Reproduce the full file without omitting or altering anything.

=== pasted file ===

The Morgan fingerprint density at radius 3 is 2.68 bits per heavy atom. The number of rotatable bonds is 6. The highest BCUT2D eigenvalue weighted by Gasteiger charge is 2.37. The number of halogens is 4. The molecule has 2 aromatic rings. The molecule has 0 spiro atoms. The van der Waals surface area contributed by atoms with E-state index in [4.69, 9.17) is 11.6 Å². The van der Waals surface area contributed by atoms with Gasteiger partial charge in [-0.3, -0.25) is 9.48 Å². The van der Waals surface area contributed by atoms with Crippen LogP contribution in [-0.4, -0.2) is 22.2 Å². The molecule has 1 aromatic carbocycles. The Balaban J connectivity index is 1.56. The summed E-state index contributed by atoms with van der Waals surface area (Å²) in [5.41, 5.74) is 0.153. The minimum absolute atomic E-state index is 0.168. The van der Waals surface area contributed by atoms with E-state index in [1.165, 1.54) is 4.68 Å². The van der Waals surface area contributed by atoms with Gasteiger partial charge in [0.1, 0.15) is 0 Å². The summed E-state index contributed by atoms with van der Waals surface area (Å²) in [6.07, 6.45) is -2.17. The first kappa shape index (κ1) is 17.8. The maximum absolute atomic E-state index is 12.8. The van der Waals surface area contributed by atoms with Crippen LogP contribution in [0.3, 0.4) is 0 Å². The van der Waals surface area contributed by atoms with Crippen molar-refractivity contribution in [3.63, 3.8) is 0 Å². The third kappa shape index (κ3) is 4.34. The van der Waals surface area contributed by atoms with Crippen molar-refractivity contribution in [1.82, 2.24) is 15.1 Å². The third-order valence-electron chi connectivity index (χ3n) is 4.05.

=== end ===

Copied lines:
The Morgan fingerprint density at radius 3 is 2.68 bits per heavy atom. The number of rotatable bonds is 6. The highest BCUT2D eigenvalue weighted by Gasteiger charge is 2.37. The number of halogens is 4. The molecule has 2 aromatic rings. The molecule has 0 spiro atoms. The van der Waals surface area contributed by atoms with E-state index in [4.69, 9.17) is 11.6 Å². The van der Waals surface area contributed by atoms with Gasteiger partial charge in [-0.3, -0.25) is 9.48 Å². The van der Waals surface area contributed by atoms with Crippen LogP contribution in [-0.4, -0.2) is 22.2 Å². The molecule has 1 aromatic carbocycles. The Balaban J connectivity index is 1.56. The summed E-state index contributed by atoms with van der Waals surface area (Å²) in [5.41, 5.74) is 0.153. The minimum absolute atomic E-state index is 0.168. The van der Waals surface area contributed by atoms with E-state index in [1.165, 1.54) is 4.68 Å². The van der Waals surface area contributed by atoms with Gasteiger partial charge in [0.1, 0.15) is 0 Å². The summed E-state index contributed by atoms with van der Waals surface area (Å²) in [6.07, 6.45) is -2.17. The first kappa shape index (κ1) is 17.8. The maximum absolute atomic E-state index is 12.8. The van der Waals surface area contributed by atoms with Crippen LogP contribution in [0.3, 0.4) is 0 Å². The van der Waals surface area contributed by atoms with Crippen molar-refractivity contribution in [3.63, 3.8) is 0 Å². The third kappa shape index (κ3) is 4.34. The van der Waals surface area contributed by atoms with Crippen molar-refractivity contribution in [1.82, 2.24) is 15.1 Å². The third-order valence-electron chi connectivity index (χ3n) is 4.05.